The impact of social signals on SEO has been a lively debate for years. In quick review: social signals are the activities found on social media posts, such as likes, comments, shares and emoticons. Those are obviously good news – it's a sign that people are interacting with your social post! But marketers want to know, "Do these signals also boost the SEO based on post content? Are we getting a better page ranking out of this?"
The argument is ongoing, and complex, which is why you hear a lot of different answers. While we've mentioned this issue previously, we thought it was time to go into Mythbuster mode and really dig down into question: What impact do social signals have on true SEO?
1. Marketers Don't Know for Certain
If you find someone that says they are absolutely sure social signals impact SEO and they give you a firm yes or no...then they are misinformed. Marketers don't know: We can't see the actual algorithm Google uses for social media crawlers, and frankly, even if we could we probably couldn't understand it. Google's algorithm is immensely complex, influenced from many different sources included AI projects, and very difficult to parse. Research into the end-effects of social activity are also fraught with problems (more on this later). So no, there's no clear answer – at least not with the information we currently have.
2. Google Has Said Both Yes and No
Google has been known for giving us useful information on their algorithm before. Surely they have something to say about social signals? Well, they have made statements in the past...that completely contradict each other. Here's a video from the Google developer Matt Cuts saying that social signals affect SEO. Here's another video from Matt Cuts about three years later, saying that social signals have no impact on SEO. Thanks, Google!
In their defense, the algorithms do change over time, and the impact social signals have may have shifted based on Google's goals. We just don't know. The point is, looking to Google for a firm answer here hasn't been very useful. Unless they make another, all-encompassing statement in the future, this isn't much help.
3. Backlinks Appear to Matter
You know what does appear to help? Backlinks. Google awards high-quality backlinks with better page rankings. And one place that backlinks come from is social media – especially posts that encourage sharing specific blog or site content. While it's not exactly direct, this is one concrete way that social activity really will impact SEO. So if you're looking for concrete evidence, work on getting those shares, because once a new link is created to your content, it has an effect.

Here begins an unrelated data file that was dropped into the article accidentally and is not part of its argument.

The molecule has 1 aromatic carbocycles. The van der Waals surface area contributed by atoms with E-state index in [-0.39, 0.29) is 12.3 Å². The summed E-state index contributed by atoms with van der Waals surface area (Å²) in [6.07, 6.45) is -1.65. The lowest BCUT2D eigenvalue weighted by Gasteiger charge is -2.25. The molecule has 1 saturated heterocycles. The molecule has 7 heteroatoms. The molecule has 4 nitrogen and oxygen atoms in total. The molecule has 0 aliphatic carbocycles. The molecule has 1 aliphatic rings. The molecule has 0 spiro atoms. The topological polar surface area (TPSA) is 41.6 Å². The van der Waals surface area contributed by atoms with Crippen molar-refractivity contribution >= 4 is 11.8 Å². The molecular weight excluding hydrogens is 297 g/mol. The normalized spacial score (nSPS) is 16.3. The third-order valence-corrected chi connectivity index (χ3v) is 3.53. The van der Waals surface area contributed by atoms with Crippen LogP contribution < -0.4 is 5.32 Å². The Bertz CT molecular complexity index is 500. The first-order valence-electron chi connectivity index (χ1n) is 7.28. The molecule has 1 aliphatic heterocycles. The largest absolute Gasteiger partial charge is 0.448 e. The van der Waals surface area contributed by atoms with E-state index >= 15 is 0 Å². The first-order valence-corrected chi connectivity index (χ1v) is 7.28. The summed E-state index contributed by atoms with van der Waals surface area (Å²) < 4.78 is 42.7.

4. Impact May Differ From Platform to Platform
There are some indications that social signals and their impact change between social media platforms. This makes sense – Google may well want to give YouTube signals more impact on their search engine, since it owns YouTube. Other signals from platforms may be too difficult to properly quantify, so they may not get as much attention. Don't expect the same effects from all platforms.
5. The "Expertise" Factor Clouds Research
As you can imagine, there has been a lot of research into social signals. And most of that research agrees: There appears to be some correlation. But of course, correlation doesn't mean causation, and there's a huge hole with this correlation finding – the expertise factor. In other words, brands that do great on creating posts and encouraging social signals are also the brands that do great when it comes to keywords, tags, and other SEO tactics. So if their page rankings look better, it's because they know what they are doing. The impact of social signals is impossible to single out from the general expertise of the brands involved. The lesson: Be good at what you do.
6. The Greatest Impact May Be Through the "Signal Funnel"
The signal funnel is a term we created to talk about how social media posts get conversions. You see, most useful conversions don't start with an instant bounce over to your CTA web page. They start with a like. Or maybe a comment or question. If the piece really resonates, it may progress to a share or an ongoing conversation. Eventually, that signal funnel will lead prospects to your site or form, increasing your traffic and encouraging further interaction – and that's where the real results come from. So think of signals as part of a funnel that leads to high page rankings and more actions: Just because they're at the beginning of the funnel doesn't make them worthless. On the contrary – prospects have to start somewhere!